‘Silence!’ said Gandalf, raising a hand to stop Marfach speaking. But this time he did it not with wrath, but with sadness and regret.

‘I know what you say seems to be true' he said, nodding and speaking in a gentler voice. '.....but more is at work here than is clear even to my eyes, Marfach, or as you once were, Croga. Remember, Sauron is at present far away, and busied with other, greater enterprises than ensuring the continued slavery of an Elf…’
‘I know now that I am not an Elf, Mithrandir…’
Gandalf looked at him with astonishment. Marfach nodded.
‘I was leader of the company of Melian for a reason. Melian herself exalted me because she knew I was something more than the Elves I led into battle…..’
Marfach looked at Gandalf. ‘if you asked it of me, I could tell you the fate of the two lost Istari…’

Gandalf was now pale. Marfach smiled wryly.
‘You see, my wisdom brings only fear to those who learn of it. I was created with the Elves, but am not of them. They honoured me once and were happy to have me in their ranks, but I was made for another purpose, and I was made to live among men. Why the Elves never told me I do not know, except that perhaps it was a mystery to them as well…..’

Gandalf sat back, regarding Marfach thoughtfully.
‘How much do you know of your birth?’ he asked. Marfach shook his head.
‘Do you know how, at dawn, you remember a dream, Gandalf? How it fills your head, vivid as life itself? And yet, when you try to make sense of it, to set it in order, it vanishes away like the night itself put to flight by grey dawn. So it is with me. I remember a time before time, and I remember being with the Elves and honoured by them for a special inheritance. But after that….’ He shook his head ‘… the torture of Sauron has warped my memory, so that sometimes I recall with brightness and wonder, and then it is all sucked back into terrible night….’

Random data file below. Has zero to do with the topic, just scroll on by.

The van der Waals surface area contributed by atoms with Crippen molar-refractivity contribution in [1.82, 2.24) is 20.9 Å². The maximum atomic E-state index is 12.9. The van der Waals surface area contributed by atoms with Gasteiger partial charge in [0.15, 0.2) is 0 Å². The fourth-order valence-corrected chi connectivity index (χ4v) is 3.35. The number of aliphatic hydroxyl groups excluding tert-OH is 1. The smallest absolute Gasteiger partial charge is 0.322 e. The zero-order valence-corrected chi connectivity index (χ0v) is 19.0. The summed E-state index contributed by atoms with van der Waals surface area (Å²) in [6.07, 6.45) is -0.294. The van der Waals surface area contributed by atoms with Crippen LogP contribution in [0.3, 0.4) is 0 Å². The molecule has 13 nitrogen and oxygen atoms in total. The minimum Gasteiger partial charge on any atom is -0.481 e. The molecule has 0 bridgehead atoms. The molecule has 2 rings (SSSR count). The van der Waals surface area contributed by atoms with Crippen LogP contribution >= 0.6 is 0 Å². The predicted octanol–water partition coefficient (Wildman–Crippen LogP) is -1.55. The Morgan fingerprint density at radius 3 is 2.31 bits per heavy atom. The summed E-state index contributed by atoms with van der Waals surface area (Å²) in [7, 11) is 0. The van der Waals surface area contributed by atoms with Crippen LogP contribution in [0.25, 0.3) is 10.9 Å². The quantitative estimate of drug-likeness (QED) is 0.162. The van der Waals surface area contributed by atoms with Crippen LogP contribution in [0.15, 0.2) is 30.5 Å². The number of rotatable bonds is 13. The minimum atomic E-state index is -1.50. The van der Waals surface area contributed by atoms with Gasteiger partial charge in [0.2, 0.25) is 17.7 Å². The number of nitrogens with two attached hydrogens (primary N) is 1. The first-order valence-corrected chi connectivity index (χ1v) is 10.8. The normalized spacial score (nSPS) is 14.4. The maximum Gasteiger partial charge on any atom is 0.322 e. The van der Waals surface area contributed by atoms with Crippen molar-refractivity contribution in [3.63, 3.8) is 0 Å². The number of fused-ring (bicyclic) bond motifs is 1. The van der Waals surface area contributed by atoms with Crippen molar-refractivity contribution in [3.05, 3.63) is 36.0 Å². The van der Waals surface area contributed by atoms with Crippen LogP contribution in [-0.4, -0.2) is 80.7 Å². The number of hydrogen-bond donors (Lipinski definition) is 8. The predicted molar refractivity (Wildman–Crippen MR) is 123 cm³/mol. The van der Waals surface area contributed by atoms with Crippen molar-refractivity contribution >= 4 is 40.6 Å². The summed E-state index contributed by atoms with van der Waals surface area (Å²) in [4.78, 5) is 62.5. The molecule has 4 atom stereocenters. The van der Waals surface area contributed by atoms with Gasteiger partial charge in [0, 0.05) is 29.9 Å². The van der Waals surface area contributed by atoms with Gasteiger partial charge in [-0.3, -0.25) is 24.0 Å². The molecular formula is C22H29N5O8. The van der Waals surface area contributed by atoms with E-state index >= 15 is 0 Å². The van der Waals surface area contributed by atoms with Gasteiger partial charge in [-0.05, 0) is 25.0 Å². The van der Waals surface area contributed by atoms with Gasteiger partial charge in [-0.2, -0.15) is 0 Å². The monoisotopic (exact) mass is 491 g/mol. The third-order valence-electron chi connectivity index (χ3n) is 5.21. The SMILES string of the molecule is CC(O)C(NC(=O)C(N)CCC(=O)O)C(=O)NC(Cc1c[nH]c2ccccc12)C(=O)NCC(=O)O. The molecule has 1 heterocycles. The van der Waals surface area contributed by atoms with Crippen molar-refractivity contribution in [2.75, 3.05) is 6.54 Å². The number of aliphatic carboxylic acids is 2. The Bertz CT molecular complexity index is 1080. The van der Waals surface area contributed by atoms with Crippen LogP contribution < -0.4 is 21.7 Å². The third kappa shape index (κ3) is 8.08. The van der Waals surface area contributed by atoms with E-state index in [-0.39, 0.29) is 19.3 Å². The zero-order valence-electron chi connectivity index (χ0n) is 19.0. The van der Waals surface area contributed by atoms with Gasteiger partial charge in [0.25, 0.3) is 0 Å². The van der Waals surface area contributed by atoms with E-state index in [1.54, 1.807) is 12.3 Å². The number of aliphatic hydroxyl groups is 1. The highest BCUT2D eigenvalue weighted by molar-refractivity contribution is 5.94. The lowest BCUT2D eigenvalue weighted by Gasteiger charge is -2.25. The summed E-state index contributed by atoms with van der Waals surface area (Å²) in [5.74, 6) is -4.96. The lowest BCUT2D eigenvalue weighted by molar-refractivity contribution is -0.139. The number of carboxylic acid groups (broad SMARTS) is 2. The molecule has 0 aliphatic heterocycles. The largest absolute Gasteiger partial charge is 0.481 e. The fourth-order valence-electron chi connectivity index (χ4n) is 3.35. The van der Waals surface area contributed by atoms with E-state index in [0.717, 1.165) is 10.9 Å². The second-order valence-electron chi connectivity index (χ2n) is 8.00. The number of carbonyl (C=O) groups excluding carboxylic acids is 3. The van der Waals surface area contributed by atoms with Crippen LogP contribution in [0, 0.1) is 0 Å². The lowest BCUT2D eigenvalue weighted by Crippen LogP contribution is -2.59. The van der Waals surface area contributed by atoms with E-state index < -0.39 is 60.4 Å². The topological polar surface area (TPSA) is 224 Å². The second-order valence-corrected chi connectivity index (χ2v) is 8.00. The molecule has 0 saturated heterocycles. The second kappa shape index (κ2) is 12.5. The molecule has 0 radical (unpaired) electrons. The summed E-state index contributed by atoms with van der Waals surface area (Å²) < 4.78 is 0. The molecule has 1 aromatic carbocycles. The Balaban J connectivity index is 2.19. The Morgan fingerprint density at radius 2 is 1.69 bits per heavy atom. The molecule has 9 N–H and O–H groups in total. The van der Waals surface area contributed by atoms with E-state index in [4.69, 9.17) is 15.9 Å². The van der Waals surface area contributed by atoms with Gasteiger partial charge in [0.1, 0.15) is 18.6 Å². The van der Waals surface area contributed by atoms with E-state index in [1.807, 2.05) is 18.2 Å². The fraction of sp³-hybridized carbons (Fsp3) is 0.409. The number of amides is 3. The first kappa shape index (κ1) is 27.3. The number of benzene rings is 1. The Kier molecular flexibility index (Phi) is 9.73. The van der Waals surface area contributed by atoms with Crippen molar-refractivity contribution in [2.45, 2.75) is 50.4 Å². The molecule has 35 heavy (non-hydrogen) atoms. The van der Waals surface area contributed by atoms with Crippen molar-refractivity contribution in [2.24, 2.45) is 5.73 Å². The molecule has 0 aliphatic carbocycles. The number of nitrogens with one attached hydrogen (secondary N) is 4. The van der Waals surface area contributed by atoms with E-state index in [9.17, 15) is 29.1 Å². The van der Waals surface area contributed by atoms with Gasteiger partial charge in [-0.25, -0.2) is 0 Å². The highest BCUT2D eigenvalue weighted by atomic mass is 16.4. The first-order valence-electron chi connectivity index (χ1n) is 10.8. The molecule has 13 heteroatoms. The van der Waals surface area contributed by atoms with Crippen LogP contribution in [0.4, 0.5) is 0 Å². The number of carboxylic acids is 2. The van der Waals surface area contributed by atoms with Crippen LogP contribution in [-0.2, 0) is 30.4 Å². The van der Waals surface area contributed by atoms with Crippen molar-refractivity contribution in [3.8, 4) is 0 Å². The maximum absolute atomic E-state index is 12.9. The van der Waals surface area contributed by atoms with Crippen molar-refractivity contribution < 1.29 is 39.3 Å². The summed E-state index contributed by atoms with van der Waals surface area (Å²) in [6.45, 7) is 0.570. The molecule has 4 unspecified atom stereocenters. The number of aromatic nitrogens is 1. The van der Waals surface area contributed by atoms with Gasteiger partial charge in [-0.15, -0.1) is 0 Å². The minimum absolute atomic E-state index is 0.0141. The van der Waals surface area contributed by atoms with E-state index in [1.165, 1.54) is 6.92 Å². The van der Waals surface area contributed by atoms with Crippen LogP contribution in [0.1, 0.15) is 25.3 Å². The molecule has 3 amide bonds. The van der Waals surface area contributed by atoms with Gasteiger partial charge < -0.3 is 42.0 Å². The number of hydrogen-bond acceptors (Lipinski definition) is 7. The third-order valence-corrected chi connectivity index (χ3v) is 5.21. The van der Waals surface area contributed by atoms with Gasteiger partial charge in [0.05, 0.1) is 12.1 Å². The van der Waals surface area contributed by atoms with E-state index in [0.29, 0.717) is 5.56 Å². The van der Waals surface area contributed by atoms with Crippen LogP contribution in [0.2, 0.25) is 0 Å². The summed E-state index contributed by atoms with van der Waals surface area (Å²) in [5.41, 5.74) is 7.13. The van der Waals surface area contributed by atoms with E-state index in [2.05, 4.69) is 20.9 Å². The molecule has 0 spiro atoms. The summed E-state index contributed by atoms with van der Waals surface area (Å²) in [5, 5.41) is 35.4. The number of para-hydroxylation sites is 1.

He looked at Gandalf and his pale face and strange red eyes were sad.
‘I know, Mithrandir, that the day I remember it all will be the day I die….’

They sat in silence for some time. Then Gandalf cleared his throat and said;
‘There is something else I wanted to ask you….’
Marfach shrugged listlessly. ‘Go on then, ask it….’ he said.
‘That time on the mountain, in Rohan….’ Gandalf said ‘….the time you saved those two children….’
‘I never saved any children…’ said Marfach stonily. But Gandalf repeated;
‘…the time you saved the two children of Rohan from the Dunlendings…’
Marfach was silent, but a flicker of memory lit up his thin pale face.
‘…that time you saved the children, Marfach…’ repeated Gandalf. ‘..I was puzzled, and would very much like to know, what did you say to the Dunlendings?’

By now, Marfach was smiling. Gandalf went on;
‘..even from where I was standing, quite far away, I could hear you send out a hissing noise, like a snake. But there were words in that hiss. As one wizard to another I would greatly love to know, Marfach, what spell did you use to disperse that dim-witted but dangerous rabble?’